Implementing effective simulation-based education to improve maternal newborn and child health in a resource-constrained setting
In sub-Saharan Africa, and Uganda in particular, the highest incidence of under-five deaths occurs in the neonatal period; the main causes of death are birth asphyxia and pre-term complications. These deaths could be reduced by skilled birth attendants and competent health providers who can recognize and treat these conditions at an early stage. However, many health providers have minimal training and little opportunity to maintain or upgrade their skills in managing delivery complications and acute pediatric conditions. The project will improve quality maternal and newborn care by strengthening acute care skills and the confidence of health care providers through simulation-based training.
Simulation-based learning, which allows trainees to experience the pressure and stressors of a “real life” situation, improves health providers' knowledge, clinical skills, procedural and teamwork competencies, and confidence. Uganda's Mbarara University of Science and Technology, in collaboration with the University of Calgary, are establishing a three-year "SIM for Life" initiative that will a set up a simulation laboratory equipped to train faculty, students, and community health providers.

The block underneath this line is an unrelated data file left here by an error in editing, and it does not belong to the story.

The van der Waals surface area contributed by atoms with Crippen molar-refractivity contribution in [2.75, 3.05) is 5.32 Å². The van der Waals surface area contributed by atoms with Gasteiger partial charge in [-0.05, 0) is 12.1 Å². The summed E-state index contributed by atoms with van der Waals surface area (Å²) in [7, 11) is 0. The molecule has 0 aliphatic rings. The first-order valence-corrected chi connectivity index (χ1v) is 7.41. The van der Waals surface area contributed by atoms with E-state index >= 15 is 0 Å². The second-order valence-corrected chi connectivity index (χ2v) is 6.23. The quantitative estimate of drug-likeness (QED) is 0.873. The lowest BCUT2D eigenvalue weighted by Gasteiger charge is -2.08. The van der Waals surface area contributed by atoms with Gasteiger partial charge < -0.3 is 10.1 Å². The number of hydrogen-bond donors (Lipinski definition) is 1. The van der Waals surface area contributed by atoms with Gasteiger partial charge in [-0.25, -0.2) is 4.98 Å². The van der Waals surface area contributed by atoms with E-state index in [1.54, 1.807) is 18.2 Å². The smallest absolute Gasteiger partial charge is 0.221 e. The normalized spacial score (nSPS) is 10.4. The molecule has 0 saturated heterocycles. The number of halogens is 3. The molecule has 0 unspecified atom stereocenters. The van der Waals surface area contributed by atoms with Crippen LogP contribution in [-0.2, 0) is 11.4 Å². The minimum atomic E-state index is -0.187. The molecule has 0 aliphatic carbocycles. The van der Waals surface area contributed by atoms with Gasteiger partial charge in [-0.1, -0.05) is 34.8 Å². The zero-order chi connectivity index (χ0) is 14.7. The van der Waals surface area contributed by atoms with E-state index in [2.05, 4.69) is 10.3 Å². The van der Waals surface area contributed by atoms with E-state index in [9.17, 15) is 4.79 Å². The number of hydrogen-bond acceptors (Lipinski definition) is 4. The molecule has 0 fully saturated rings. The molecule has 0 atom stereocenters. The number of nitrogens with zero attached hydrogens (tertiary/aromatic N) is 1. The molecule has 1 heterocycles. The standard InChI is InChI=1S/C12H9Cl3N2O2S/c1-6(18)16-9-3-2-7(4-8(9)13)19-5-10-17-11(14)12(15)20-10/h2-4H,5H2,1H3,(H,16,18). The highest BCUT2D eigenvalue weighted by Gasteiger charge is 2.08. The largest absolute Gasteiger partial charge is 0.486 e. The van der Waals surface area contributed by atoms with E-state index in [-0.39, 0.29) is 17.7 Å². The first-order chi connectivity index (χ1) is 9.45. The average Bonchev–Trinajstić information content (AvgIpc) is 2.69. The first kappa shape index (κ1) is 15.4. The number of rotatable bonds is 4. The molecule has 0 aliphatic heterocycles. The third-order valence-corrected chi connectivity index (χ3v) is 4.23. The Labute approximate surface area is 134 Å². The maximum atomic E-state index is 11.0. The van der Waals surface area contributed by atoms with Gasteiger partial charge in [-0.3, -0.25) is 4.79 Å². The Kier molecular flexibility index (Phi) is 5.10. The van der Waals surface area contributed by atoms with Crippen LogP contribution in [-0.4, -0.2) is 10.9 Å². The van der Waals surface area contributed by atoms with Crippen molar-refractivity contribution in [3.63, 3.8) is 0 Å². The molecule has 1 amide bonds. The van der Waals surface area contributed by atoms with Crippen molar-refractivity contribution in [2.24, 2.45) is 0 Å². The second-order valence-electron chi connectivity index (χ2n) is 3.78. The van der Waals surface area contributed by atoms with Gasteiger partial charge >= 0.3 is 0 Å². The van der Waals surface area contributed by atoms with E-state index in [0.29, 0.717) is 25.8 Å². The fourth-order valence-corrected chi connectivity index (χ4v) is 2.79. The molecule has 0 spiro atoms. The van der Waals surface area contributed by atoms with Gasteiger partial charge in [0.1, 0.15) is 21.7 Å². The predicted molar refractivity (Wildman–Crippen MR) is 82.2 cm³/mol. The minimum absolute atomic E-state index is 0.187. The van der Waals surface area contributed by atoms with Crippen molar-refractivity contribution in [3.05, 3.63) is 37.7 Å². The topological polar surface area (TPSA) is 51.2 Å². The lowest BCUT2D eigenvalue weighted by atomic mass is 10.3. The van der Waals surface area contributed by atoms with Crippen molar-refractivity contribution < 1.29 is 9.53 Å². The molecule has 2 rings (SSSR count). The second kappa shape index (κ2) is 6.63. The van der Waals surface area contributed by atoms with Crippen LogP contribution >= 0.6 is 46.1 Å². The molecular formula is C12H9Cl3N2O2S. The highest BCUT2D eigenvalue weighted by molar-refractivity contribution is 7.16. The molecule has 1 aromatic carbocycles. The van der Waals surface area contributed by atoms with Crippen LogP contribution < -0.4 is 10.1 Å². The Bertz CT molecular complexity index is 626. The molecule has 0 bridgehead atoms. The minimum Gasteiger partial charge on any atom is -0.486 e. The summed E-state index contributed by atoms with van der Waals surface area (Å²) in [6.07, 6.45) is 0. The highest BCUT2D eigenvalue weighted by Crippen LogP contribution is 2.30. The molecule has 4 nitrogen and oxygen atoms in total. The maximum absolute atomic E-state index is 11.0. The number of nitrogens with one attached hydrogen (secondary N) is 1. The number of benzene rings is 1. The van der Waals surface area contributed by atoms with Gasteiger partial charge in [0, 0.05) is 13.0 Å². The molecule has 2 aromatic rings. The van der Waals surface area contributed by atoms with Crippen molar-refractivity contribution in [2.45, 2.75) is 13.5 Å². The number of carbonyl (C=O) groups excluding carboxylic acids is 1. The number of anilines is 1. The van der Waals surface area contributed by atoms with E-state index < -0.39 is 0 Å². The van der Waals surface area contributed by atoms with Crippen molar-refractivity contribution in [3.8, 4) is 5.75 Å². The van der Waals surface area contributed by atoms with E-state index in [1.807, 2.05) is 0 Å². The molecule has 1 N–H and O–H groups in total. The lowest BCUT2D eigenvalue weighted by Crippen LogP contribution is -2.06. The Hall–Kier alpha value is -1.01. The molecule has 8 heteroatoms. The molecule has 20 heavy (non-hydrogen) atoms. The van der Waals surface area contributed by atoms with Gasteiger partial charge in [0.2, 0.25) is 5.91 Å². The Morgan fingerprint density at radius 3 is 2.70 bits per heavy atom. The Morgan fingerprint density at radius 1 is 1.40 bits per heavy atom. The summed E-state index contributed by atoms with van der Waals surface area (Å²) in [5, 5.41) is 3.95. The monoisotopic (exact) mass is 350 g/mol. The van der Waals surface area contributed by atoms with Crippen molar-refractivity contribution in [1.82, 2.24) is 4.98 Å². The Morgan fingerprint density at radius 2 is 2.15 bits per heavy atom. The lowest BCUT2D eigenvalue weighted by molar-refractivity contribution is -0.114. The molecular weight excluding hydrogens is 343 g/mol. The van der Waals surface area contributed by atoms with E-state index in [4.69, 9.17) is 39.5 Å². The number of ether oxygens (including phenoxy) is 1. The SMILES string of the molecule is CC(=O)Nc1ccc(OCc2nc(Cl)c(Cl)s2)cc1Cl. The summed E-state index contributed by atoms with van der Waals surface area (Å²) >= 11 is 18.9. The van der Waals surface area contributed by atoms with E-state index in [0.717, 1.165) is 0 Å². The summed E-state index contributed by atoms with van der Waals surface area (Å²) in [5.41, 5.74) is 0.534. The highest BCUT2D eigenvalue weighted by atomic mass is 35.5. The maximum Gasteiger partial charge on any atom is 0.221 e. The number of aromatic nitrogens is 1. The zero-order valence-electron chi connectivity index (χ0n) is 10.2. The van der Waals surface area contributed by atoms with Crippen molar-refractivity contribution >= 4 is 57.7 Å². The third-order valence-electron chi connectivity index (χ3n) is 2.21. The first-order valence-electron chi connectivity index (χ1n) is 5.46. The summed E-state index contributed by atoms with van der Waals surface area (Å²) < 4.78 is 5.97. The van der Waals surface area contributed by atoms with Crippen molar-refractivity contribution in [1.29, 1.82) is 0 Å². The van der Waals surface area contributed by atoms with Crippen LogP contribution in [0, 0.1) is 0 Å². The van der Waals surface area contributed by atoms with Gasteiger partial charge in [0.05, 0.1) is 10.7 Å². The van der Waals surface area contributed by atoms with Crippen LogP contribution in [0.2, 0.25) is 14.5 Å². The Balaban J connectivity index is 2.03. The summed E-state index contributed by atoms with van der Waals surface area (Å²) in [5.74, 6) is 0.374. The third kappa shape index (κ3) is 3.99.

This project will strengthen the capacity and support of the research team to study how simulation-based learning can effectively function in low-resourced settings and how this type of learning can be scaled up. It will help to produce key leaders in neonatal health and contribute to the improvement of newborn health outcomes in Uganda and beyond.
This project's results will also benefit initiatives related to the "Helping Babies Breathe" component of IDRC’s Innovating for Maternal and Child Health in Africa (IMCHA) program. IMCHA is a seven-year, $36 million initiative funded by Global Affairs Canada, IDRC, and the Canadian Institutes of Health Research (CIHR). Other contributors to the “SIM for Life” initiative are the Laerdal Foundation and ELMA Foundation.